The local Balinese schools were all about learning “by rote,” he said; at the other end, the traditional expat-driven international schools were a “monoculture” of privilege.
Ambitiously idealistic experiments often collapse under the weight of their own internal contradictions, and it is certainly possible to find these at Green School: Here are mostly Western, affluent families, many of them temporarily abandoning their comfortable lives for a metaphysical gap year of voluntary simplicity (or life rebalancing or spiritual reawakening) in an exotic stage-setting, at a school whose annual tuition (roughly $15,000 a year for a sixth-grader), while a bargain compared to New York City private-school standards, is far beyond the reach of the average Balinese. (Hardy’s original vision of having at least 20 percent of the school comprised of Balinese scholarship students was, Druhan noted, easier to scale when the school had 90 students. Today, about 9 percent of the student body are on scholarships.)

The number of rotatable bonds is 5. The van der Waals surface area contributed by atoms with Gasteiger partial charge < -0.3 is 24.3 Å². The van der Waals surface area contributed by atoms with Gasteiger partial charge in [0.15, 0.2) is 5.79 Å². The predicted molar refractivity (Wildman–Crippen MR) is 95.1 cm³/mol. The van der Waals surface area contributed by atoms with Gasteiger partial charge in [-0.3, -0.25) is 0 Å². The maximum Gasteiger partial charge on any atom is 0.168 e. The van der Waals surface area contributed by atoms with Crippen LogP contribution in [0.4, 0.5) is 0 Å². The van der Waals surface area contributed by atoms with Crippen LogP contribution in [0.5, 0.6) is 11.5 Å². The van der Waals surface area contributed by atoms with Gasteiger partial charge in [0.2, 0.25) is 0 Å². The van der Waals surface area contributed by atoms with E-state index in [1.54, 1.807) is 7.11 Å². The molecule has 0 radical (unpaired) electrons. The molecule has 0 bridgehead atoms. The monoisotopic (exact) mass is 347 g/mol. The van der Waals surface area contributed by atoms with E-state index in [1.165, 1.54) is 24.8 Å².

Diamond was struck by how different it felt from the “traditional boarding school model — you go here because your grandfather went here and then you’re going to go to Yale and then work at this law firm and charge people $500 an hour to argue about nothing.”
It's hard for me to see this article as anything more than a wealth admiration puff piece. I mean if you locate in a super cheap country, court the kids of Yale graduates and rockstars to get $15,000 a year from them and give up on your mission to also educate the poor locals then yeah, it's easy to build a super impressive, large, expensive school. What's the point? These kids will be the next generation's leaders whether this school exists or not.
FWIW the way that’s function of the New York Times’ “T” magazine. I’m not sure if it’s even distributed to all (paper) subscribers or only to certain zip codes.
Is this just me though? Why not get to the point and intrigue me to read the rest of the article?